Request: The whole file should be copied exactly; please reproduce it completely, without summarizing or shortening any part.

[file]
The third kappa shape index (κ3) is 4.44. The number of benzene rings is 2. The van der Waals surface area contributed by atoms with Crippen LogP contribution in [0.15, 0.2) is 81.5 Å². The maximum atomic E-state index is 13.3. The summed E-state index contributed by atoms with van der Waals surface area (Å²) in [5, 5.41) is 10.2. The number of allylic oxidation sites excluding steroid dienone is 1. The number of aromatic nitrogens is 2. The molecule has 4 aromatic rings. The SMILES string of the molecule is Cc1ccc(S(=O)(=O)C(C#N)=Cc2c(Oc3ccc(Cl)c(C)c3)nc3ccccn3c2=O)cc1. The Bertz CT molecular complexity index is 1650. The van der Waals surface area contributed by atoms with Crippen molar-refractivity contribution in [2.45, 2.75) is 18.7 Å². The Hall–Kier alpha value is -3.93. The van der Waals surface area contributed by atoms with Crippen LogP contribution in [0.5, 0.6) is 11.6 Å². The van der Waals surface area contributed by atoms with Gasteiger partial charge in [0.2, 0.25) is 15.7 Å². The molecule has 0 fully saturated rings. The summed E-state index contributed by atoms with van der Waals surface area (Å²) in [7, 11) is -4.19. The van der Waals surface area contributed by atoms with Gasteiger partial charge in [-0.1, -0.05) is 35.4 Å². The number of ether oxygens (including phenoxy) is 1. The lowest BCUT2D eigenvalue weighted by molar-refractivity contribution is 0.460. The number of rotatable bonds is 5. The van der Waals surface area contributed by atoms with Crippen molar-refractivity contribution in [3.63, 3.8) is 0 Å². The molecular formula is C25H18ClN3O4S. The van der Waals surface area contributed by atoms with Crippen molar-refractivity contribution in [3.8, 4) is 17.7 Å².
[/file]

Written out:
The third kappa shape index (κ3) is 4.44. The number of benzene rings is 2. The van der Waals surface area contributed by atoms with Crippen LogP contribution in [0.15, 0.2) is 81.5 Å². The maximum atomic E-state index is 13.3. The summed E-state index contributed by atoms with van der Waals surface area (Å²) in [5, 5.41) is 10.2. The number of allylic oxidation sites excluding steroid dienone is 1. The number of aromatic nitrogens is 2. The molecule has 4 aromatic rings. The SMILES string of the molecule is Cc1ccc(S(=O)(=O)C(C#N)=Cc2c(Oc3ccc(Cl)c(C)c3)nc3ccccn3c2=O)cc1. The Bertz CT molecular complexity index is 1650. The van der Waals surface area contributed by atoms with Crippen molar-refractivity contribution in [2.45, 2.75) is 18.7 Å². The Hall–Kier alpha value is -3.93. The van der Waals surface area contributed by atoms with Crippen LogP contribution in [0.5, 0.6) is 11.6 Å². The van der Waals surface area contributed by atoms with Gasteiger partial charge in [0.2, 0.25) is 15.7 Å². The molecule has 0 fully saturated rings. The summed E-state index contributed by atoms with van der Waals surface area (Å²) in [7, 11) is -4.19. The van der Waals surface area contributed by atoms with Gasteiger partial charge in [-0.1, -0.05) is 35.4 Å². The number of ether oxygens (including phenoxy) is 1. The lowest BCUT2D eigenvalue weighted by molar-refractivity contribution is 0.460. The number of rotatable bonds is 5. The van der Waals surface area contributed by atoms with Crippen molar-refractivity contribution in [3.63, 3.8) is 0 Å². The molecular formula is C25H18ClN3O4S. The van der Waals surface area contributed by atoms with Crippen molar-refractivity contribution in [3.8, 4) is 17.7 Å².